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by Sarah Graves

Bantam, 1999, 291 pp. $5.50

Reviewed by J. Ashley

Jacobia Tiptree abandons stock-broking in Manhattan and her neurotic neurosurgeon husband to restore an old house and raise her troubled teenage son in Eastport, Maine. In this adventure, Jacobia and her neighbor/friend, Ellie, discover the body of Kenny, the town drunk, washed up on an idyllic Maine beach.

Ellie has a soft spot for the murdered man, having dated him before her marriage to her handyman husband, and vows to avenge him. Soon, the man's father, Tim, is found dead in his storage shed. Bags of dog food for Tim's twenty stray dogs turn out to hold cash, thousands of dollars of it. Next, eighteen-year-old Hallie, who runs away from home to keep house for Kenny, turns up strangled in a bait bin. Quiet Eastport is suddenly riddled with muggings, murders, and fear.

Jacobia and Ellie have their hands full trying to puzzle out the murderer as well as prepare the town for the visit of Felicity Abbott-Jones, who, if she finds Eastport quaint and authentic enough, might just influence some grant money Eastport's way. On top of this, Jacobia's ex-husband comes to stay, and Jacobia is torn between having it out with him and protecting her dyslexic son from his father's high expectations.

I had a mixed reaction to this book, because it contains both things wonderful and things just so-so. On the good side--it's refreshing to find a sleuth/heroine who is smart and capable and doesn't turn into jelly without her husband. Many newly divorced heriones find themselves unable to cope--Jacobia doesn't slow down a notch. And, she doesn't mindlessly ignore obvious clues and doesn't (thank you!) suddenly suspect her new boyfriend of being the killer without any justification whatever. Refreshing!

Second, the plot was well thought out and satisfying. Graves writes realistically, yet with enough zest to be entertaining. Most characters are three-dimensional: Jacobia, her son Sam, and even the crazy ex-husband become real people, not stock caricatures.

The drawbacks: While some of the characters are 3-D, others are flat. The abusive husband; the perfect best friend; the nerdy kid with serial-killer mentality; the troubled girl on drugs; the former stock-broker sent to prison for fraud; the police officer determined to keep his town clean.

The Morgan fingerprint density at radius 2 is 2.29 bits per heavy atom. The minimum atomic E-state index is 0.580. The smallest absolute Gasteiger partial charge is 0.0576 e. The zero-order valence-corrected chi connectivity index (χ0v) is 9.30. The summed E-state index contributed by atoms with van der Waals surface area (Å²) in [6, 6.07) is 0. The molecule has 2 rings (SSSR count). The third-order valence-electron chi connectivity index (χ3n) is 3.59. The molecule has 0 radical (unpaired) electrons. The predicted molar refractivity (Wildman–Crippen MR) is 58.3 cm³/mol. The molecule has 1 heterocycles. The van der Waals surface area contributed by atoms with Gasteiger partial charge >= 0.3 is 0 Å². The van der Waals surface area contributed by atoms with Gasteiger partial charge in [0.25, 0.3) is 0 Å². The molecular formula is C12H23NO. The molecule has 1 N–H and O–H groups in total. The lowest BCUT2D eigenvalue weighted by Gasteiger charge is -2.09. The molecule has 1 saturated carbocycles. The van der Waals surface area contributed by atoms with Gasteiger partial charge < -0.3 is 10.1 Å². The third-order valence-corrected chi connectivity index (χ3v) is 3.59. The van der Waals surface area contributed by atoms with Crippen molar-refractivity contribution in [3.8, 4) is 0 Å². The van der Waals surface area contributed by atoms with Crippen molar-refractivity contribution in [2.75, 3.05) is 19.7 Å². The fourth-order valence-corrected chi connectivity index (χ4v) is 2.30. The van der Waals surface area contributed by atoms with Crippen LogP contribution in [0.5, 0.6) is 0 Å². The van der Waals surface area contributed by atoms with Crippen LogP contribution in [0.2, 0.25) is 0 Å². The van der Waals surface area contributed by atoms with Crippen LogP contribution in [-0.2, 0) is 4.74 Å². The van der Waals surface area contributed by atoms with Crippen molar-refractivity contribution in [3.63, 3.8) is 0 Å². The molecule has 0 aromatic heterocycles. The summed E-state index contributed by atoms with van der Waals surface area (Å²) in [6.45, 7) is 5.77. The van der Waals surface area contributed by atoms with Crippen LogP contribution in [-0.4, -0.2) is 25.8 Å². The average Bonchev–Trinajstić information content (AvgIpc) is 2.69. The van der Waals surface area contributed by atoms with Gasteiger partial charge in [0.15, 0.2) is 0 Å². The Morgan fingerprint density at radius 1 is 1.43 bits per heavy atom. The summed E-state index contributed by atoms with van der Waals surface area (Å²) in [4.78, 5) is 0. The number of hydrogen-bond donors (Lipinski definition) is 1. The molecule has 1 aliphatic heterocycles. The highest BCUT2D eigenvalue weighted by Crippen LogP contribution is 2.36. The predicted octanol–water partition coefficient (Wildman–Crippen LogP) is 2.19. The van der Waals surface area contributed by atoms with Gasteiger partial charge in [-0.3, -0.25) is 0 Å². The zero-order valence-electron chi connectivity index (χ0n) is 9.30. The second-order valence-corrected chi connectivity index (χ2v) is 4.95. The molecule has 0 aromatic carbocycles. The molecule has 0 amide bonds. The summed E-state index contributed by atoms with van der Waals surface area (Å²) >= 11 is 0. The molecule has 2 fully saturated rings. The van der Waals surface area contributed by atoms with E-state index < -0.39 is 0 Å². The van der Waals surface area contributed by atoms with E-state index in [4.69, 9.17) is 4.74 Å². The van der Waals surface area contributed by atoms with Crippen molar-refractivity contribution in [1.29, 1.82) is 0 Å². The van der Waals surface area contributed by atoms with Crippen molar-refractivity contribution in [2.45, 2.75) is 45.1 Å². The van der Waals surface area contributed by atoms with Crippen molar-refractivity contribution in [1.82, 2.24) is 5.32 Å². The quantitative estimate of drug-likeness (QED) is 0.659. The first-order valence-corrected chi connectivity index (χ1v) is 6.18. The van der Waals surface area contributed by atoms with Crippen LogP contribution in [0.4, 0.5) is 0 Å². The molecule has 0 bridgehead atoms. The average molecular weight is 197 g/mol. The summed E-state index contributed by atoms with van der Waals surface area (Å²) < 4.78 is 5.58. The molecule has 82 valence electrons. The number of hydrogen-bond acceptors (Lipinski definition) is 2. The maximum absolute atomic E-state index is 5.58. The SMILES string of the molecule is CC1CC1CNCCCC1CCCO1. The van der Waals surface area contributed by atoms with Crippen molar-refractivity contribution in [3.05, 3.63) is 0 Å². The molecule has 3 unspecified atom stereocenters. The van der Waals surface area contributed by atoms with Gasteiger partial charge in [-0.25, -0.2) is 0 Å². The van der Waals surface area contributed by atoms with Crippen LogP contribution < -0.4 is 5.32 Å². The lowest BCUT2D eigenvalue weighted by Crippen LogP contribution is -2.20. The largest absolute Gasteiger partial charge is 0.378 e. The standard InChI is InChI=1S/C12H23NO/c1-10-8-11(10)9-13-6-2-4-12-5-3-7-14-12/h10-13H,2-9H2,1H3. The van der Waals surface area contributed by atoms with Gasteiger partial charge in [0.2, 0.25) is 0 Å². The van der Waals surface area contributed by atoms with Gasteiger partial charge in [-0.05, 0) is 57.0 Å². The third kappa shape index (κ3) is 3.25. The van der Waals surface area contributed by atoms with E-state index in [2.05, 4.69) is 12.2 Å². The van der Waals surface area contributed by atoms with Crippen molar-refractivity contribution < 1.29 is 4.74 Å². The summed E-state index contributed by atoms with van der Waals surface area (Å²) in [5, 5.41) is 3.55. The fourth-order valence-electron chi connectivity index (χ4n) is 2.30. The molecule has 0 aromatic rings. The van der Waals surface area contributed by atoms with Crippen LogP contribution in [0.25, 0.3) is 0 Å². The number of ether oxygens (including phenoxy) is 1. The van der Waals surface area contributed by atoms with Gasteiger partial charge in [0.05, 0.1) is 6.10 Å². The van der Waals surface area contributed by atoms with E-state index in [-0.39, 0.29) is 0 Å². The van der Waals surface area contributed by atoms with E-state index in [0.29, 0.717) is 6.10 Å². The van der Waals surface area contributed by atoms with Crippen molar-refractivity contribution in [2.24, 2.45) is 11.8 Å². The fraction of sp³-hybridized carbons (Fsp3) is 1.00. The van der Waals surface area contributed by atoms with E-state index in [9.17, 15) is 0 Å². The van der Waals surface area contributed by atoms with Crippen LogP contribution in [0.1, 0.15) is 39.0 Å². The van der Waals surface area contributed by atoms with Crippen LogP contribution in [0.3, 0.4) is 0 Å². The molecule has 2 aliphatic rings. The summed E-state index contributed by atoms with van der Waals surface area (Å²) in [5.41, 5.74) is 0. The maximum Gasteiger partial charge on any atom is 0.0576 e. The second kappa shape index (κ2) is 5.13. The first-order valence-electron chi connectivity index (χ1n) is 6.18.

Also, while the plot was for the most part, satisfying, Graves throws so many things into it that after a while, you start wondering why they are there. Perhaps she's trying to cloud what's really going on, but there's so much stuffed into this story that you forget what the last thing was until it's shoved at you again. We have smuggling, fraud, the mob, a haunted house, drugs, llamas, troubled teens, a vindictive ex-husband, house restoration, and more.

Graves constantly breaks up the action and dialogue by descriptions of the Maine countryside. Beautiful, yes, and inspires me to travel there, but it slowed down the story and it took me considerably longer getting through this book than a 300-page paperback warrents. Last, I'm not overly fond of small-town cozies, in which tiny hamlets have a higher homicide rate than my crime-ridden metropolitan neighborhood. The dark-secrets-behind-the-picturesque-small-town theme is getting rather old.

That said, TRIPLE WITCH is among the best small-town cozies I've sampled. Except for a few unrealistic coincidences, Graves's townspeople and heroine make it good reading, even for cozy-avoiders.

TRIPLE WITCH is the second in the series, though it can be read as a stand-alone with no problem at all. The first story is THE DEAD CAT BOUNCE; next in the series is WICKED FIX (April 2000).

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